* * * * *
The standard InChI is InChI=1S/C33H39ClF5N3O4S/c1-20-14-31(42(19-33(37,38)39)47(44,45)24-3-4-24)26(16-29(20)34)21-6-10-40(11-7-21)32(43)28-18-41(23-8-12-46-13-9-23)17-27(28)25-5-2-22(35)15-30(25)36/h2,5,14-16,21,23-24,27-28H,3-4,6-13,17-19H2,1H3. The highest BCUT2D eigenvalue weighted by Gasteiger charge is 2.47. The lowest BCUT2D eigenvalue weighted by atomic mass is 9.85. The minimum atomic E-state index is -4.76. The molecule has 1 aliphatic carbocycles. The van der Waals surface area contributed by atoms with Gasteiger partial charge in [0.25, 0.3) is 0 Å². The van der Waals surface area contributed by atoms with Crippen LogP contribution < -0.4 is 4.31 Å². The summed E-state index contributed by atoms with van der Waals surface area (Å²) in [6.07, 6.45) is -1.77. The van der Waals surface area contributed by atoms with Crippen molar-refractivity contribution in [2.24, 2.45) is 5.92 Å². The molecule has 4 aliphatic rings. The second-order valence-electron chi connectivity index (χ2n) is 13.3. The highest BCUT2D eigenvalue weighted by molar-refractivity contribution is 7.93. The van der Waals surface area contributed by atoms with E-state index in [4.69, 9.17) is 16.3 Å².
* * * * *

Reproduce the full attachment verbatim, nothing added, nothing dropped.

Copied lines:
The standard InChI is InChI=1S/C33H39ClF5N3O4S/c1-20-14-31(42(19-33(37,38)39)47(44,45)24-3-4-24)26(16-29(20)34)21-6-10-40(11-7-21)32(43)28-18-41(23-8-12-46-13-9-23)17-27(28)25-5-2-22(35)15-30(25)36/h2,5,14-16,21,23-24,27-28H,3-4,6-13,17-19H2,1H3. The highest BCUT2D eigenvalue weighted by Gasteiger charge is 2.47. The lowest BCUT2D eigenvalue weighted by atomic mass is 9.85. The minimum atomic E-state index is -4.76. The molecule has 1 aliphatic carbocycles. The van der Waals surface area contributed by atoms with Gasteiger partial charge in [0.25, 0.3) is 0 Å². The van der Waals surface area contributed by atoms with Crippen LogP contribution < -0.4 is 4.31 Å². The summed E-state index contributed by atoms with van der Waals surface area (Å²) in [6.07, 6.45) is -1.77. The van der Waals surface area contributed by atoms with Crippen molar-refractivity contribution in [2.24, 2.45) is 5.92 Å². The molecule has 4 aliphatic rings. The second-order valence-electron chi connectivity index (χ2n) is 13.3. The highest BCUT2D eigenvalue weighted by molar-refractivity contribution is 7.93. The van der Waals surface area contributed by atoms with E-state index in [4.69, 9.17) is 16.3 Å².